You could correct it. Since the article is about you, you could publish something on your own blog then use that as the citation ;)

One gets the impression,

One gets the impression, from things said here (LtU) and things said there (Wikipedia), that Hewitt has some sort of topic ban on Wikipedia; that is, he's not allowed to contribute to Wikipedia on certain topics. If he's complaining about some content and not fixing it himself, likely that's because the content is covered by the topic ban. The implication in such a case would be that they don't trust him to exercise objective judgement on the topic.

Censorship by anonymous Wikipedia Administrators


It seems that you are going on the record in favor of censorship by anonymous Wikipedia Administrators and that you place great personal trust in these anonymous Administrators and their kangaroo procedures.

Why are you not advocating reform of the current dysfunctional scandal-prone Wikipedia organization? For example, what do you think of the reforms that I proposed in Corruption of Wikipedia?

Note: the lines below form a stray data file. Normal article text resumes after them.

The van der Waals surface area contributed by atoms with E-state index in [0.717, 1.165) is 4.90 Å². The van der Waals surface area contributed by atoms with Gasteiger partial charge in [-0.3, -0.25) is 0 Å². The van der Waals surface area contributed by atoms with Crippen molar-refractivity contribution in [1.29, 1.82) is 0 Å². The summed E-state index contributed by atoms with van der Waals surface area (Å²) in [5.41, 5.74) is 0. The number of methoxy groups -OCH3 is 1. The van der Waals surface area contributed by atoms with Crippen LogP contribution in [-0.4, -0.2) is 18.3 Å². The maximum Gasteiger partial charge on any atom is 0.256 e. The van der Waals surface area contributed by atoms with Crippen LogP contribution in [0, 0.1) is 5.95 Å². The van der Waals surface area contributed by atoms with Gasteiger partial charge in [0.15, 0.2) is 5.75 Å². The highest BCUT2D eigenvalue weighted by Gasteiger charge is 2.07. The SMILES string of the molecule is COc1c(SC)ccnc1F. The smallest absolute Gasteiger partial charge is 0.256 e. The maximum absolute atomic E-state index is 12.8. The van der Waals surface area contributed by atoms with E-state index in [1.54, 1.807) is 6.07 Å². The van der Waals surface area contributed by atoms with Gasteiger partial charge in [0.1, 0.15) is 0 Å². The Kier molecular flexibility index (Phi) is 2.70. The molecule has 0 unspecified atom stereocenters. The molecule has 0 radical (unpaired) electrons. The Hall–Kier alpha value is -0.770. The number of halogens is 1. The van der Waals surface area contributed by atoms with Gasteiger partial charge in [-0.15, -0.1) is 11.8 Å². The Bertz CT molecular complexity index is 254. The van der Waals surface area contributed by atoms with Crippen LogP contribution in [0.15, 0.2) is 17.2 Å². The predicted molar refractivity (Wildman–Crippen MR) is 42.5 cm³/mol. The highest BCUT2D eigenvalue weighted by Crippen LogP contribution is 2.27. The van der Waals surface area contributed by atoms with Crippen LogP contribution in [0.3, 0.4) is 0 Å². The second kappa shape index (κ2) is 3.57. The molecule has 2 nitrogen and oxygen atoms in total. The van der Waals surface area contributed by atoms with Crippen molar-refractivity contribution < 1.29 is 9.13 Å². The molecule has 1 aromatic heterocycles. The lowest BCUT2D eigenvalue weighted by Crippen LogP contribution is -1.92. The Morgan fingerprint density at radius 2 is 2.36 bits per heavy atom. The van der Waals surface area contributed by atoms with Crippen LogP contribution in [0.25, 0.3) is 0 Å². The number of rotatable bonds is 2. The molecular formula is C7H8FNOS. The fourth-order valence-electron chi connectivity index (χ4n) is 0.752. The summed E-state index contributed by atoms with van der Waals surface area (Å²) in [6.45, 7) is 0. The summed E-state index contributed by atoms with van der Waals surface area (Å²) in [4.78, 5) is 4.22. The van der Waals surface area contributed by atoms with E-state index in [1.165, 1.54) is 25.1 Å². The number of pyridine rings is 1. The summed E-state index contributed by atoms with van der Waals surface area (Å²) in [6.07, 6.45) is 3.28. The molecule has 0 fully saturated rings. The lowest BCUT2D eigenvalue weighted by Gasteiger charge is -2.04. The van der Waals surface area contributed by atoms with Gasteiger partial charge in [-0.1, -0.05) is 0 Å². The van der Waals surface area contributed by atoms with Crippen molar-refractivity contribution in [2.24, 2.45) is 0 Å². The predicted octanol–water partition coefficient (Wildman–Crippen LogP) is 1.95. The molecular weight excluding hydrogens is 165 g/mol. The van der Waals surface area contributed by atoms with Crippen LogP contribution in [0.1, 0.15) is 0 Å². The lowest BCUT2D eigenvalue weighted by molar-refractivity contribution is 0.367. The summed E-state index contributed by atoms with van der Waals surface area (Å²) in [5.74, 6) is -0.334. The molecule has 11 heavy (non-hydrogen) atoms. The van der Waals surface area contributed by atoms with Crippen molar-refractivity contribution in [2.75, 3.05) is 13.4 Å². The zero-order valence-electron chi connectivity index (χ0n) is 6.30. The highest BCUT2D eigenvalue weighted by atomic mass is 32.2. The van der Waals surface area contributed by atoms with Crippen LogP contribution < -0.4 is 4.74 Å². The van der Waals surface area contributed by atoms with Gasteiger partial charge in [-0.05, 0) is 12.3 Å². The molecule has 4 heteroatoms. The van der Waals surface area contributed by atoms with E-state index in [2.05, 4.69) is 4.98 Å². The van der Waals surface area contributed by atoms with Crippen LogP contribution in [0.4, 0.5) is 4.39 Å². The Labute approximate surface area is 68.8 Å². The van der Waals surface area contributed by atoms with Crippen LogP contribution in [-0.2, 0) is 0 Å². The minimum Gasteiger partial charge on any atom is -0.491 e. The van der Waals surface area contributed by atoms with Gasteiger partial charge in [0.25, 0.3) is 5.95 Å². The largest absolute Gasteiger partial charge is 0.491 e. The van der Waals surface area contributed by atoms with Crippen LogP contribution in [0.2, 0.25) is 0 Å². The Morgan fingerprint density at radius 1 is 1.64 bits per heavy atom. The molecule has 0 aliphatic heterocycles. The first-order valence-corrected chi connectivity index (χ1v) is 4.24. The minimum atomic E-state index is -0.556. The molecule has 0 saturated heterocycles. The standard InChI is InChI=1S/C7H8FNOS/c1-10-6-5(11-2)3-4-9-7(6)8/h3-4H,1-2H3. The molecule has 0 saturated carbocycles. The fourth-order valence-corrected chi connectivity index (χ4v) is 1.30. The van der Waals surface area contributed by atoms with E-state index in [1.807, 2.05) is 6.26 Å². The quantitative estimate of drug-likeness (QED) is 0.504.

not helping your case

Please stop complaining about Wikipedia here.

Even if you're right (and no one is granting you that), you're way off topic and it's quite tiresome.

I'm well aware of who you are and your accomplishments, but frankly, you need to find somebody with some tact to proofread your written communications and let you know how they will be perceived. A colleague did that for me early in my career and it greatly helped me to be 1) better liked and 2) more persuasive. Better late than never.

Turns out the impression

Turns out the impression I described here was somewhat optimistic. Whatever problems there may have been with objectivity, it appears that's not what he was banned for. His account on Wikipedia (I finally found it) is evidently User:CarlHewitt, and it's been blocked indefinitely for sockpuppetry. That is, for pretending to be a bunch of different people.

Academics and researchers have had hard times with Wikipedia


Academics and researchers have had hard times with Wikipedia by being attacked and vilified by Wikipedia Administrators as documented in the article Corruption of Wikipedia and numerous other publications referenced in the article. For example, a Wikipedia Administrator recently insinuated that I am "Bozo the Clown" on the talk page of my Wikipedia article.